Built between 1954 and 1958, Wiener Stadthalle symbolised the sense of political and cultural renewal at that time. Roland Rainer, the leading light of Austrian architecture, chose Vienna’s 15th district as the location for his masterpiece, Wiener Stadthalle.
Vienna City Council launched an international competition for the design of such a venue in 1952. 16 architects submitted proposals, with Rainer and Finnish architect Alvar Aalto making the shortlist. Roland Rainer was then commissioned with the project. Born in the Austrian province of Carinthia, his international teaching activities influenced generations of architects. In 1936 he travelled to Berlin. His academic career began in 1939 and he worked closely with Germany’s new rulers, the National Socialists. His work during the Nazi era requires additional critical analysis and is currently being reappraised at the Architekturzentrum Wien with the help of his estate. Rainer worked with Mies van der Rohe, and was also a professor at the College of Technology in Hannover before moving to the University of Graz and then the Academy of Fine Arts in Vienna. From 1958 to 1963 he served as a city planner in the Austrian capital, and was later appointed to the board of directors of the Bauhaus Archive in Berlin. He received the Decoration of Honour in Gold for Services to the Republic of Austria and several honorary doctorates. Roland Rainer’s oeuvre extends from residential properties and schools to churches and even furniture, including the design of the legendary stackable Wiener Stadthalle chair.
A new Viennese landmark
The foundation stone was laid on 18 October 1953 and construction work began at the site of the former imperial military parade ground in March 1954. During the engineering design and construction phases some 2,900 plans were drawn up and 110,000m3 of earth was excavated. 27,800kg of aluminium profiles, 11,500 tonnes of cement and 440,000 bricks were used during construction. 41,000m of earthed cables and 20,000m of heating pipes were also laid.
After a construction period of 51 months, Wiener Stadthalle – the first major cultural venue outside the Gürtel ring road – was officially opened by Austrian President Adolf Schärf on 21 June 1958. Tens of thousands of people turned out to take a look at the city’s newest landmark. The glittering opening event featured the Vienna State Opera Ballet, and a joint performance by the Vienna Symphony and Philharmonic Orchestras – the first and only occasion when the two have taken to the stage together.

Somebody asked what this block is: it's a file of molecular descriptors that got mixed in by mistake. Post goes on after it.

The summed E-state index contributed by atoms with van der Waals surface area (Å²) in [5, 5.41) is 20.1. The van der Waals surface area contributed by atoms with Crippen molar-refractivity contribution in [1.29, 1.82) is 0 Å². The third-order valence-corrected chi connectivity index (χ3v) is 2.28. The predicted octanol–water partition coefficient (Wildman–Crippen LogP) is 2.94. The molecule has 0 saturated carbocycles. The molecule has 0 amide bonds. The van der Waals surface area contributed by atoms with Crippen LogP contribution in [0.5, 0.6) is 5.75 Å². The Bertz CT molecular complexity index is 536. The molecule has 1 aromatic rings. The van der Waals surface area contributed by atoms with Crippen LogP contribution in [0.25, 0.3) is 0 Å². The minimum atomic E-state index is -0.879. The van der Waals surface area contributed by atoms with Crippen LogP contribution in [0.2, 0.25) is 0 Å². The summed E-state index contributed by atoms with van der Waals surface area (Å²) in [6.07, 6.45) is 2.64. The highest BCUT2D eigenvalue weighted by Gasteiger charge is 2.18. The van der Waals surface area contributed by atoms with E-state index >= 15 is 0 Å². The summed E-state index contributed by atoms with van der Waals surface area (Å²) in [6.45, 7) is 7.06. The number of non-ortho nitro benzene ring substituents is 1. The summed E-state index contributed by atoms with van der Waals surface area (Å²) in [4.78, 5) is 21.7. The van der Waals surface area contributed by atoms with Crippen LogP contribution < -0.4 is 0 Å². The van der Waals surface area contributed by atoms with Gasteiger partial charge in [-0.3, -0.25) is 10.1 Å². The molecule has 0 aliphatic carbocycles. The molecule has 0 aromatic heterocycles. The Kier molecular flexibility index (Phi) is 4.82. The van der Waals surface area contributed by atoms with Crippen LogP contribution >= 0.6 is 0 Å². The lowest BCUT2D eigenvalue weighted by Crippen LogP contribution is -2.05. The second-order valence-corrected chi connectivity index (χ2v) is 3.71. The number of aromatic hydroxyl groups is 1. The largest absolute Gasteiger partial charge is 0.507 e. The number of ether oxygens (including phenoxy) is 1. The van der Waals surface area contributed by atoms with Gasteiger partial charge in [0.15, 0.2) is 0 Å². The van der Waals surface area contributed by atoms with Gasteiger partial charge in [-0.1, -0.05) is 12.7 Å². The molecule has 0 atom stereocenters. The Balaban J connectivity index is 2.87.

Wiener Stadthalle was one of the first of a new generation of event centre: a multipurpose facility designed to hold thousands of visitors. Besides satisfying the city’s long-held desire for such a multifunctional complex, the project also created a symbol of the new Vienna.
The Wiener Stadthalle complex was extended in 1994 with the completion of Hall E, a 1,800m2 multipurpose facility with direct access to Halls A, B and D. The design for the new hall was again the work of Roland Rainer.
The next addition to Wiener Stadthalle followed around a decade later. Following an EU-wide, two-stage competition, Bregenz-based architects Helmut Dietrich and Much Untertrifaller won the commission for the project. The architects based their design on a reinterpretation of Rainer’s original formal language.
Building work began in December 2003 and the new Hall F, which features one of the Europe’s most modern stages, holds almost 2,000 people and integrates seamlessly with the rest of the venue, opened in 2006.
The extension picked up the 2006 Bauherrenpreis (Austrian Builder-Owner Award) – one of Austria’s most coveted architecture prizes.
Arts and culture
Contemporary art played a major part in the construction of Wiener Stadthalle. In March 1956 an artist collective was commissioned with the production of a series of sculptures. Thanks to the city council’s appreciation of art at that time, Wiener Stadthalle is still home to priceless works of art. Some of these remain on display today while others are an integral part of the venue’s day-to-day operations.
Fritz Wotruba produced a stone sculpture, while Wander Bertoni came up with Die Bewegung (Movement), an abstract four-metre-tall steel sculpture. Carl Unger contributed a stylised floor plan in the form of a coloured-glass mosaic, the form of expression also chosen by Maria Biljan-Bilger. Herbert Boeckl’s impressive 12-metre tapestry Die Welt und der Mensch (The World and Man) was painstakingly restored in 2009, and now adorns the VIP box. The imposing marble wall in the adjacent foyer on the southern side of Hall D was the work of Heinz Leinfellner.